Spotlight on business in Peru – Towards a more socially responsible society

Founded in 1994, Peru 2021 is a non-profit initiative that promotes corporate social responsibility (CSR) in Peru. It has now been embraced by 25 leading companies, mainly multinationals, in the food and beverage industry and the mining sector.

Peru 2021 was first conceived in 1992, but owing to the financial and political instability of the country at that time, it was not founded until two years later. Its name evokes the 200th anniversary of Peru’s independence from Spain in 1821.

During the past decade, Peru has taken a big step forward towards a more socially responsible society. In 1998, with the support of the Kellogg Foundation and AVINA, Peru 2021 started to study CSR in businesses around the country, and an index was created to rank these companies. This ranking provided the basis for the first CSR award, which has done much to generate awareness and a desire to embrace CSR among Peruvian business leaders. The award ceremony takes place every year during Peru 2021’s annual symposium.

A growing interest in CSR

The growing interest in CSR is evidenced in the numerous articles on the subject that appear in the magazines of organizations such as Sociedad Peruana de Comercio Exterior (COMEX), Sociedad Nacional de Mineria (SNMPE), Sociedad Nacional de Industrias (SIN) and Asociacion de Exportadores (ADEX). Henry Day, a past president of Peru 2021, had a weekly column on the subject in the business section of El Comercio, Peru’s main newspaper.

Training is another piece of the puzzle. In 1998, a project called ‘Cadena Productiva’ developed a way to train 40 businesses so they could get the ISO 14000 certification (Environmental Management Systems). This project continues on an ongoing basis thanks to the support of the Inter-American Development Bank (IDB). Although this training does not focus on making companies socially responsible, it contributes to a better understanding of environmental management.

Between 1999 and 2000, and thanks to the support of a Peru 2021 CSR committee, the Institute of Social Responsibility (IRS) was formed. The IRS consists mainly of business leaders, although the board does include representatives of non-profit organizations and members of the Universidad del Pacífico.

Under the leadership of Enrique Zevallos, Peru 2021 director, the IRS produced a guide to train businesses on strategies for adopting CSR. Two years ago, IRS members formulated a project called ‘Peru al Mundo’ with the support of the Carl Duisenberg Gesellschaft (CDG) Foundation. This project trains entrepreneurs so they can obtain environmental and labour certification and improve their chances of positioning their products in the German market.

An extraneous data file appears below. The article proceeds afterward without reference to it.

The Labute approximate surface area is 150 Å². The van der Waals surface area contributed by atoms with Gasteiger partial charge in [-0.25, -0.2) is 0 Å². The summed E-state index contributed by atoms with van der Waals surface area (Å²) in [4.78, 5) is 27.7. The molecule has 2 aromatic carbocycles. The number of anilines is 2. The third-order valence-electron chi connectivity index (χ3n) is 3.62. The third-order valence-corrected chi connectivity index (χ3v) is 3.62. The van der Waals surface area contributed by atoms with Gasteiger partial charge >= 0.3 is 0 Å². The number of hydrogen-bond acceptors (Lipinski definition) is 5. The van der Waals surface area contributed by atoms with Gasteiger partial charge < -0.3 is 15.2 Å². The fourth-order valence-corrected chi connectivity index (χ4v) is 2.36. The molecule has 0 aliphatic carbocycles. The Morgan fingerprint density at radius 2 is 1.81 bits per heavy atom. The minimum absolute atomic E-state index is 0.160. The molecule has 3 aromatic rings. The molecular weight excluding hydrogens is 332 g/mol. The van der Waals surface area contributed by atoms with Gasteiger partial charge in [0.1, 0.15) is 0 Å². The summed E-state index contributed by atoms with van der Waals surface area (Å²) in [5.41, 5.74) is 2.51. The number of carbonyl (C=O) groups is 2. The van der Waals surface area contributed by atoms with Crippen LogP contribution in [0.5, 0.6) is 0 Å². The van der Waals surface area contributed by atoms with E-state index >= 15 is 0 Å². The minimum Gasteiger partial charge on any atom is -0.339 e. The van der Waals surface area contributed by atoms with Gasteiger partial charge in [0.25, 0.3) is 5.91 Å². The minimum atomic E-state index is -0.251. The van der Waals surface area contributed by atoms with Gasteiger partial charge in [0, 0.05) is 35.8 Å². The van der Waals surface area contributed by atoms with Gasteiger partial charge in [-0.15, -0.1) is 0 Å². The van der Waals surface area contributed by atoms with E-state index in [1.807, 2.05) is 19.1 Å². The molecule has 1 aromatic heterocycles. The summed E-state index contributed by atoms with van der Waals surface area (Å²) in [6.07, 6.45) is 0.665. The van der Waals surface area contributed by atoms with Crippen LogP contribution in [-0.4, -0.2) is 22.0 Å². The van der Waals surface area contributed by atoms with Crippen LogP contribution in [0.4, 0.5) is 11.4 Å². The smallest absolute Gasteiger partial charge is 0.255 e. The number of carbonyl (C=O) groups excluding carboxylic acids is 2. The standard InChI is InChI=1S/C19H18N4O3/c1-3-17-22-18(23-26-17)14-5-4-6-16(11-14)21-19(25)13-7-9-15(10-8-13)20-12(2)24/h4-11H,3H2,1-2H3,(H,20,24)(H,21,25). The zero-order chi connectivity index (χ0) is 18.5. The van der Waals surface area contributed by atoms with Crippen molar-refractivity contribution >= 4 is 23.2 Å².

Between 2000 and 2001, the American Chamber of Commerce (AMCHAM), under the leadership of John Youle, helped strengthen interest in CSR among those associated with the organization.

Overcoming the hurdles

Despite these advances, Peru 2021 still needs to overcome the hurdles that are impeding business leaders – especially those in the informal sector, which accounts for 80 per cent of the market – from making a long-term commitment to CSR, including protection of the environment.

In a country plagued with social and economic ills, there are various reasons why business leaders are often reluctant to commit themselves to CSR. These include scepticism about a favourable outcome for their efforts, the connotations of philanthropy, and the fear that they will need to spend considerable time and effort on this new venture, perhaps risking, they believe, their level of productivity. Likewise, establishing contacts within groups of emerging entrepreneurs in the informal sector has been difficult since these people are not members of the major business associations but rather operate informally outside any organized structure.

Business leaders in Peru are mostly not too familiar with the idea of social responsibility, nor do they have in their business teams people with CSR experience. Those who are more familiar with it, on the other hand, need to further internalize the concept in their organizations. That is why Peru 2021 has signed an alliance with IDB in order to sensitize and train Peruvian leaders during 2004 and 2005.

Media campaigns are undoubtedly another way to help business leaders refrain from thinking in the short term and instead work strategically as a group to build a socially responsible society.

Henri Le Bienvenu is General Manager of Peru 2021. He can be contacted at henrilebienvenu@peru2021.org

Freelance writer Rosana Benites contributed to this article.

http://www.peru2021.org


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